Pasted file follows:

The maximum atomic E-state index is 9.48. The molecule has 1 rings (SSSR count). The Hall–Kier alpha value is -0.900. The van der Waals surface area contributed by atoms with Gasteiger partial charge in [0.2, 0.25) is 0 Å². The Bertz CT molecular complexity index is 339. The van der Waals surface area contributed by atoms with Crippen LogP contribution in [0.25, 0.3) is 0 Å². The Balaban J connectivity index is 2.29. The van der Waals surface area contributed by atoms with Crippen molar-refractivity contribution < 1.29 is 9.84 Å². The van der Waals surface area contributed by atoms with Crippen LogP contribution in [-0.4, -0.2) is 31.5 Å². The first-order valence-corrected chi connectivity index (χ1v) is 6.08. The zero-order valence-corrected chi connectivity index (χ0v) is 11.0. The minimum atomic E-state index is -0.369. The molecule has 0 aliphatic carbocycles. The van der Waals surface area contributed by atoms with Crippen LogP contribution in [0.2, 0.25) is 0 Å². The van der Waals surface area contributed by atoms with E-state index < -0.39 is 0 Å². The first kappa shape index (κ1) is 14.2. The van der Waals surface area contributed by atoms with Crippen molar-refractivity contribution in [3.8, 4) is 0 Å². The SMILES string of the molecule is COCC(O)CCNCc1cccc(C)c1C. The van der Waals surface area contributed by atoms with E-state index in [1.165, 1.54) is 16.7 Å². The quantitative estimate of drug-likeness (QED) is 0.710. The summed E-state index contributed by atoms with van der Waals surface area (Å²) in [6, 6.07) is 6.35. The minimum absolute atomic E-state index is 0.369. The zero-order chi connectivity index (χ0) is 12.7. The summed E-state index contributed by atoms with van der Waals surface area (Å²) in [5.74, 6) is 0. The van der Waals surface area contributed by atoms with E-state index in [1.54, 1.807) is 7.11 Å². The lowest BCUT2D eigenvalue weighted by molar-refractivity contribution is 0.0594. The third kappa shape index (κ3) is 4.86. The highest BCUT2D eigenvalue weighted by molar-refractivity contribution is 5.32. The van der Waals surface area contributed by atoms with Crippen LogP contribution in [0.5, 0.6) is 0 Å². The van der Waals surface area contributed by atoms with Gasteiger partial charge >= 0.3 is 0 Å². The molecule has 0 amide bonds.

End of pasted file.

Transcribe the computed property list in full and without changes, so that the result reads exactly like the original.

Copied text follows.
The maximum atomic E-state index is 9.48. The molecule has 1 rings (SSSR count). The Hall–Kier alpha value is -0.900. The van der Waals surface area contributed by atoms with Gasteiger partial charge in [0.2, 0.25) is 0 Å². The Bertz CT molecular complexity index is 339. The van der Waals surface area contributed by atoms with Crippen LogP contribution in [0.25, 0.3) is 0 Å². The Balaban J connectivity index is 2.29. The van der Waals surface area contributed by atoms with Crippen molar-refractivity contribution < 1.29 is 9.84 Å². The van der Waals surface area contributed by atoms with Crippen LogP contribution in [-0.4, -0.2) is 31.5 Å². The first-order valence-corrected chi connectivity index (χ1v) is 6.08. The zero-order valence-corrected chi connectivity index (χ0v) is 11.0. The minimum atomic E-state index is -0.369. The molecule has 0 aliphatic carbocycles. The van der Waals surface area contributed by atoms with Crippen LogP contribution in [0.2, 0.25) is 0 Å². The van der Waals surface area contributed by atoms with E-state index < -0.39 is 0 Å². The first kappa shape index (κ1) is 14.2. The van der Waals surface area contributed by atoms with Crippen molar-refractivity contribution in [3.8, 4) is 0 Å². The SMILES string of the molecule is COCC(O)CCNCc1cccc(C)c1C. The van der Waals surface area contributed by atoms with E-state index in [1.165, 1.54) is 16.7 Å². The quantitative estimate of drug-likeness (QED) is 0.710. The summed E-state index contributed by atoms with van der Waals surface area (Å²) in [6, 6.07) is 6.35. The minimum absolute atomic E-state index is 0.369. The zero-order chi connectivity index (χ0) is 12.7. The summed E-state index contributed by atoms with van der Waals surface area (Å²) in [5.74, 6) is 0. The van der Waals surface area contributed by atoms with E-state index in [1.54, 1.807) is 7.11 Å². The lowest BCUT2D eigenvalue weighted by molar-refractivity contribution is 0.0594. The third kappa shape index (κ3) is 4.86. The highest BCUT2D eigenvalue weighted by molar-refractivity contribution is 5.32. The van der Waals surface area contributed by atoms with Crippen LogP contribution in [0.5, 0.6) is 0 Å². The van der Waals surface area contributed by atoms with Gasteiger partial charge >= 0.3 is 0 Å². The molecule has 0 amide bonds.